Only 2 hours from NYC, Mountain Lake House is a modern and minimalist, yet charming and comfortable Scandi-inspired spacious cottage with lake and canoe access.
How would you describe Hudson Valley Mill in a nutshell?
My parents converted this 18th century mill into what it is today - a unique vacation rental just two hours north of NYC, in Salt Point, NY. The indoors is decorated with antiques, mid-century modern furniture and my father's artworks are also present throughout the house. There are four bedrooms and nine guests can sleep here comfortably. With lots of open living spaces as well as intimate nooks you'll find that the inside of the mill is very comfortable and cozy. It really is a rustic and charming house, outside there are stone walls, a waterfall, Mill's creek to swim in and lots of outdoor space to enjoy.
Please tell us a little about the history of Hudson Valley Mill.
My father had just gotten out of architecture school and was looking for a project. He was looking for something next to a body of water, and this was what he found. My mother was an interior designer and together they created an amazing home. The property is an old mill that had been abandoned for many years and the whole interior was basically a hollow shell except for the steel beams and the stone structure. Together, they began to redesign the interior.
When did you decide to rent out the house to vacation guests?
In 1998, my father passed away and I inherited the house. At the time, I was living in a small apartment on the Lower East Side in New York City. Taking on a big house by myself seemed like a daunting task for one person. I knew early on that I wanted to share the house with other people. I had yearly tenants but after a while, I decided to try doing short term vacations. It was great to have people who appreciated the house coming in and out; it really breathed a lot of life into the place and reignited my love for it. Since then, we’ve been fortunate to have so many great tenants.
What is so special about this vacation rental?
There’s so much. It’s really the whole property. But the house itself, when I was growing up, there was always a table saw going and the sounds of hammer and nails. It was always a work in progress. Aside from my father being an architect, he was also an artist. It’s almost as though the house is the embodiment of his biggest art piece. There’s a sentimental and emotional connection. To be there enables me to be closer to him, which is important to me. Everywhere I look, I see his work. Now the house has become my project. I’m adding to what my parents started and it has become a creative outlet for me. Connecting to nature has made me realize how important that is and it’s made my life a little quieter which is helping my art to grow. I look at it more now as a big gift from both of my parents and less as a tremendous and daunting project. Swimming in the waterfall is something I’ve been doing since I was a baby and it’s very comforting to revisit it every summer.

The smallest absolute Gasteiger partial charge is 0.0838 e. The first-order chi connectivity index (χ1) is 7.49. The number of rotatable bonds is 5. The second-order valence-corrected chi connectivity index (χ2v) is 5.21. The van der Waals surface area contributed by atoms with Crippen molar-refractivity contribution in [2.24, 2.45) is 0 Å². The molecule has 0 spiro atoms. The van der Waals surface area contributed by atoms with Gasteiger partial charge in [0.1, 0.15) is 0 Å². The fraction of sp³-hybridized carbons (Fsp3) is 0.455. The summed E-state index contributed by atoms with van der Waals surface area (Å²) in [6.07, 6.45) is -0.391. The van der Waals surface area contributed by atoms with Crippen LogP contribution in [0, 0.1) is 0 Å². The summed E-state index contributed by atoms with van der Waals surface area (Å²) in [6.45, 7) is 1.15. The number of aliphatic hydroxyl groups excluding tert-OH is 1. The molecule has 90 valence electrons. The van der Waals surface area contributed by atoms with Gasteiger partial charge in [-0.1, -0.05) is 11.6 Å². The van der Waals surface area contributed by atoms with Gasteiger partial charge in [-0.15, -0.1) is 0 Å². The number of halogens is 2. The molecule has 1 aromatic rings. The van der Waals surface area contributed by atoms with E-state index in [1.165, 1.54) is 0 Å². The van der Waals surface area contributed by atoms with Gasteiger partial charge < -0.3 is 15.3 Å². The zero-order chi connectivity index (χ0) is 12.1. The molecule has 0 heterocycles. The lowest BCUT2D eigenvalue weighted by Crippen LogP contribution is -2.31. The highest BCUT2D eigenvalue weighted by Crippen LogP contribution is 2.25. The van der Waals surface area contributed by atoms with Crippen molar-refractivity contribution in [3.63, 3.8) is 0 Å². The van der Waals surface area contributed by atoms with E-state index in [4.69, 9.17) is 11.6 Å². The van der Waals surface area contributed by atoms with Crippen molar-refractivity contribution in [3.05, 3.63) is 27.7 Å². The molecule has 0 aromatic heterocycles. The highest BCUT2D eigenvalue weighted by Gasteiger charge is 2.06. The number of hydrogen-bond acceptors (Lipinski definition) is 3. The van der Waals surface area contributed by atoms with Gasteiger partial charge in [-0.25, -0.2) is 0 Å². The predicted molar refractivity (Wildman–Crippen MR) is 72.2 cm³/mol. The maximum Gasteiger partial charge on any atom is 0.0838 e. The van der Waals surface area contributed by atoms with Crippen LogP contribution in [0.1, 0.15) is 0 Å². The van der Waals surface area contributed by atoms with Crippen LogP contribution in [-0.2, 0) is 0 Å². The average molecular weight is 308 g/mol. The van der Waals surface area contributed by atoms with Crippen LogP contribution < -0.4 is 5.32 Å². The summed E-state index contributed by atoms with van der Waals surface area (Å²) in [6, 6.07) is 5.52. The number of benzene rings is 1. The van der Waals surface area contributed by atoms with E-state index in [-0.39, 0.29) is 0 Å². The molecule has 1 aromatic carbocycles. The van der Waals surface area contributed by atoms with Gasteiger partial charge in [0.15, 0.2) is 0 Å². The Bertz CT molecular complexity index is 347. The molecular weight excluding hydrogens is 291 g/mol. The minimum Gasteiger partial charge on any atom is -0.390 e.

Looking back over the past few years renting out the house, what’s been most rewarding about the whole experience?
It’s kind of funny. I bought this guestbook and I left it in the kitchen and forgot about it. Then one weekend, my friend and I were working on the house and she saw the guestbook. It was such an experience to sit down and look through the book and read about all these experiences that people had in the house. It was so touching. There were really personal things people had written that would never have occurred to me. This summer and fall, we actually had two couples who got married here. That was beautiful to see, sort of like bringing new life into it. Sharing the house with other people and seeing them have their own happy experiences in it is very rewarding.
How would you describe the vacation home’s style?
It’s mid-century modern, a mix of new and some antique pieces. All of my father’s artwork, his paintings, are throughout the house. But it’s very simple and minimal so it doesn’t feel so much like you’re in somebody’s home with their things, yet it still captures that homey feel. I have my own collection of Catherine Holm Scandinavian enamelware on display in the kitchen. It’s brightly colored from the ‘60s and ‘70s. But otherwise, it’s very simple and clean. The house has so much going on in itself, I didn’t want to detract from that.
At the moment, where are most of your vacation guests from?
They are mostly New Yorkers — people looking to escape the city. With the economy being what it is, people are looking for more local get-aways. We’ve had a few who have been from Europe. I think they appreciate it since it has a European feel to it.
Is there anything else that you’d like to mention?
We’ve learned over the years is that it’s not necessarily the right vacation home for everyone. It’s a rustic house with a lot of history. It works best when people understand what to expect. They’re inspired by the architectural aspect of it and the history of it and the idea of this having been someone’s life work and renovation process. They’re intrigued by the story. There’s an appeal to that but it’s not necessarily going to resonate with everyone.